‘As these birds would go
where so where would this child go?’
Two o’clock. Thousands came back from dinner along streets.
‘What we want is go, push,’ said works manager to son of Mr Dupret. ‘What I say to them is — let’s get on with it, let’s get the stuff out.’
Thousands came back to factories they worked in from their dinners.
‘I’m always at them but they know me. They know I’m a father and mother to them. If they’re in trouble they’ve but to come to me. And they turn out beautiful work, beautiful work. I’d do anything for ‘em and they know it.’
Noise of lathes working began again in this factory. Hundreds went along road outside, men and girls. Some turned in to Dupret factory.
Some had stayed in iron foundry shop in this factory for dinner. They sat round brazier in a circle.
‘And I was standing by the stores in the doorway with me back to the door into the pipe shop with a false nose on and green whiskers. Albert inside was laughin’ and laughin’ again when ‘Tis ‘im comes in through the pipe shop and I sees Albert draw up but I didn’t take much notice till I heard, ‘Ain’t you got nothin’ better to do Gates but to make a fool of yourself?’ And ‘e says to Albert, ‘What would you be standin’ there for Milligan?’ And I was too surprised to take the nose off, it was so sudden. I shan’t ever forget that.’
‘And that was all that ‘e said to you Joe?’
‘Not by a mile and a bit. ‘E went on about my being as old as he was, and ‘ow ‘e’d given up that sort of thing when ‘e was a kid, and he told on me to Joe Brown that was foreman in this shop at that time, but ‘e didn’t take much notice I reckon. Yer know I couldn’t take that nose off, I was kinder paralysed. And it was just the same when I see old Tupe fall at me feet this morning, I was that glad I couldn’t move one way or t’other to pick ‘im up.’
‘What does ‘e want to go fallin’ about for at his age?’
‘That’s what I told him. I said “You’ll go hurtin’ yourself falling about one of these days” I said, “and when you do it won’t only be but your deserts. It’s a judgment on you” I said “to be tumbling at my feet, you dirty old man” I said “for all the things you’ve said about me and my mate.” There were several there. They heard it. Then he started cussin’. I laughed! It ‘urt the cheeks in me face.’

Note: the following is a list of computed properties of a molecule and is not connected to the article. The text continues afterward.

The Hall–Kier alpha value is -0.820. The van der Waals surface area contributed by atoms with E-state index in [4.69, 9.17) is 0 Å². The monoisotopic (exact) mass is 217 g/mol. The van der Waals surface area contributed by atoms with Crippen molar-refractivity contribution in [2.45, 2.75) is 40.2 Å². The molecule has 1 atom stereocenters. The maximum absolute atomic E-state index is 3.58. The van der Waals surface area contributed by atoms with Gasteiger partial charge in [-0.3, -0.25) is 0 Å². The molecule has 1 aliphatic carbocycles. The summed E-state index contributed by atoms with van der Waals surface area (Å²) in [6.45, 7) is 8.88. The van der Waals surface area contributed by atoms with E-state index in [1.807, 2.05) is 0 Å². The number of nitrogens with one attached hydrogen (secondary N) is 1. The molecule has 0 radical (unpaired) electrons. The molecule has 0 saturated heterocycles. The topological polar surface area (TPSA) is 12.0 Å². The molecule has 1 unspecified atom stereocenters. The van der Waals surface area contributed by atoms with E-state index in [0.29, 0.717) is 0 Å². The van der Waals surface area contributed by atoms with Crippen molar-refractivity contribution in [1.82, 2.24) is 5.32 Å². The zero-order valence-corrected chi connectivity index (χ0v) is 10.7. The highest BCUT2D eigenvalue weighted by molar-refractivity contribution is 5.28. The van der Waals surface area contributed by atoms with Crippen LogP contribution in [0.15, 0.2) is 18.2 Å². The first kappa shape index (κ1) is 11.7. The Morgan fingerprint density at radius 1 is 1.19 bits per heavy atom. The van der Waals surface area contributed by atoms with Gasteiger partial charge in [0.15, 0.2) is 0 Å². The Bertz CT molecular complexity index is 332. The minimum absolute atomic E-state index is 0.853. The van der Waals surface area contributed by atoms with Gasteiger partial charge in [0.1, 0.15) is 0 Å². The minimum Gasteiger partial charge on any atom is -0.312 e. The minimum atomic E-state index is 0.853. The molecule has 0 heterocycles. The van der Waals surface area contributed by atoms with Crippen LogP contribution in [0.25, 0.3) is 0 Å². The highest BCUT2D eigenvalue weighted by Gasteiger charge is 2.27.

‘I can’t see ‘em.’
‘You silly bleeder and ‘ow does your little bit like it when you come ‘ome and lay yer head up against hers on the pillow and her ‘as only been married to you three months and as can’t be used to the dirt.’
‘All right with yer has ‘as’s, all right.’
‘But I’d like to see that Tupe dead and I don’t mind who knows it. So ‘e will be if ‘e goes on fallin’ about. Every bloody thing that ‘appens straightaway ‘e goes and tells Tis ‘im. I shouldn’t wonder if ‘e hadn’t fetched him when I ‘ad the green whiskers on me face. And that was six years ago now. Dirty sod.’
‘Ah. He’s not like the one you work with Joe. ‘E tells too much, Tupe does, always nosing into other people’s doings.’
‘Tis ‘im, who was works manager, and Mr Dupret’s son were going about this factory. They went through engineer’s shop. Sparrows flew by belts that ran from lathes on floor up to shafting above by skylights. The men had thrown crumbs for them on floor. Works manager said they were in the way, it made him mad, he said, to see them about, ‘the men watch them Mr Dupret while God knows what may be up with the job on the lathe. I say to them — don’t throw crumbs to sparrows on the floor, one of these days you’ll get hurt from not watching your job. We pay them while they bet on these sparrows. And you can’t stop it. You can’t keep the sparrows out. I’ve had a man on the roof three weeks now patching holes they come in by. But they find a way.’
Works manager and Mr Dupret’s son went through sliding doors and works manager said this was the iron foundry. Black sand made the floor. Men knelt in it. Young man passed by Mr Dupret and works manager.
‘What a beautiful face.’
‘What? Eh? Well I don’t know. He works for that moulder over in the corner. He’s getting an old man now but there’s no one can beat him for his work. The best moulder in Birmingham Mr Dupret. And he’s a worry. That’s his labourer there by him now. That man gets on my nerves. I’d have sacked him years ago but I didn’t dare. Joe Gates ‘is name is. I’ve seen that man make paper aeroplanes and float them about the shop and I couldn’t do anything for fear I might put Craigan in a rage. He won’t work with no one else Mr Dupret and he’s the best moulder in Birmingham. But then the best engineer I ever met couldn’t see you to talk business with you but he ‘ad his pet spaniel on a chair by him. There’s no accounting for it, none.’
Foreman came up and works manager asked him about stamping frames he would be casting that evening and they talked and Mr Dupret looked at the foundry. He walked over nearer to where Craigan worked. This man scooped gently at great shape cut down in black sand in great iron box. He was grimed with the black sand.
Mr Gates was talking to storekeeper, Albert Milligan. ‘And the old man fell at me toes and I wasn’t goin’ to stretch out me ‘and, “lie there” I said to him, “and serve you right you dirty old man” I said, “that has no right to be falling about at your age. Ye’ll fall once too often,” I said.’